What follows should be familiar to all solicitors engaged in contentious work, but it does no harm to remind ourselves of the basics. How can I, a humble chartered accountant, feel able to propound on such matters? Because I have practised for over 30 years as an expert witness; also for many years as a mediator and expert determiner. I have written many hundreds of expert and valuation reports, given expert evidence over 100 times, and conducted 120+ mediations and 45 expert determinations. I served for 14 years on the ICAEW forensic committee, and then for 6 on the ethics committee. I am a fellow at The Academy of Experts, one of only about 60 worldwide, where I am chief examiner in expert determinations and assessor for membership from accountants and similar. In a word, I’ve been round the houses a few times.
But more particularly, in going round the houses I have seen too many of my professional colleagues get it wrong at court. That is why, when on the forensic committee, I helped devise a scheme of accreditation for expert accountants. The list of accredited expert accountants is noteworthy that there are currently only 63 chartered accountants of that high standard, out of a total English and Welsh membership of about 155,000. These are the accountants who have bothered to train in their second profession of expert witness, and these are the accountants who are unlikely to let you down at court.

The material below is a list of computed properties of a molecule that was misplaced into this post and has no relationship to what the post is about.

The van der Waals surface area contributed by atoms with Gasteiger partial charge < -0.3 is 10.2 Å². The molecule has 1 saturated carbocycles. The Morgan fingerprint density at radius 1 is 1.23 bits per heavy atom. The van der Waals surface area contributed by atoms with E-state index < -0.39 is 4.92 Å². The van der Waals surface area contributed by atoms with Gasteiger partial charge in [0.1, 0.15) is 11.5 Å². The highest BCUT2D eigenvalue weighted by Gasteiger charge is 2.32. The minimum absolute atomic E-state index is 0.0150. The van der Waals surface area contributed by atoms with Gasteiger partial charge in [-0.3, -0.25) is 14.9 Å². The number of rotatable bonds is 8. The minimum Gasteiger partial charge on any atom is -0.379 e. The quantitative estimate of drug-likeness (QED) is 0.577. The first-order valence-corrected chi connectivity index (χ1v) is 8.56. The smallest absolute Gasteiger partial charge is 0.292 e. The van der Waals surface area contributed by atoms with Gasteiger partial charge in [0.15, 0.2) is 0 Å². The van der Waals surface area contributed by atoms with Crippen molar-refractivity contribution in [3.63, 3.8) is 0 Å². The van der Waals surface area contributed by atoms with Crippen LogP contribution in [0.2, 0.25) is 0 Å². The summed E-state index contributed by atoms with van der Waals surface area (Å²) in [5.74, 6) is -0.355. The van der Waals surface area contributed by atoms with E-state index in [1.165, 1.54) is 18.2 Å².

A quick story. Some years ago, I was expert in a case where my opponent was a local chartered accountant who as a general practitioner was highly regarded. I don’t think he had been in a courtroom before. His expert report was delusionary. The judge was HHJ Behrens. As he sat down, the first thing he said was: “I see that one of the experts is Mr Makin. I have often relied on Mr Makin’s expertise when I was at the bar. If that is a problem to anyone, I will recuse myself. I will rise for 5 minutes.” Within 3 minutes, the other side had thrown in the towel and agreed to pay significant costs. That did their side, justice, and the reputation of the ICAEW no good at all.
So when you need an expert, don’t engage a wannabe or an enthusiastic amateur!
How then do you choose and instruct an expert accountant? Let us first take a step back.
First, terminology. Disputes come in many forms, and there are rules to match. We have the Civil Procedure Rules (CPR); the Family Procedure Rules (FPR) and – you’ve guessed it – in criminal cases it’s the Criminal Procedure Rules (CrimPR). There are other rules for specialist courts, and for the various arbitration bodies. It is essential that you, and particularly your expert, is familiar with the relevant rules.
When a dispute arises
Before considering use of an expert, have a good think about the best way to resolve the dispute. There is a good guide in my blog. In criminal cases you have plea bargaining (as well as a jolly good defence); in family it’s Resolution, mediation with a MIAM and then the FDR; and in civil we have early neutral evaluation, Part 36 offers, mediation again, arbitration or just going the distance. And don’t forget expert determination, which can be much cheaper and quicker than arbitration, and remarkably versatile.
Of course, there’s always talking to the other side; useful in the early stages, but not so when positions have become entrenched after aggressive letters have been sent and received.
Do you really need an expert?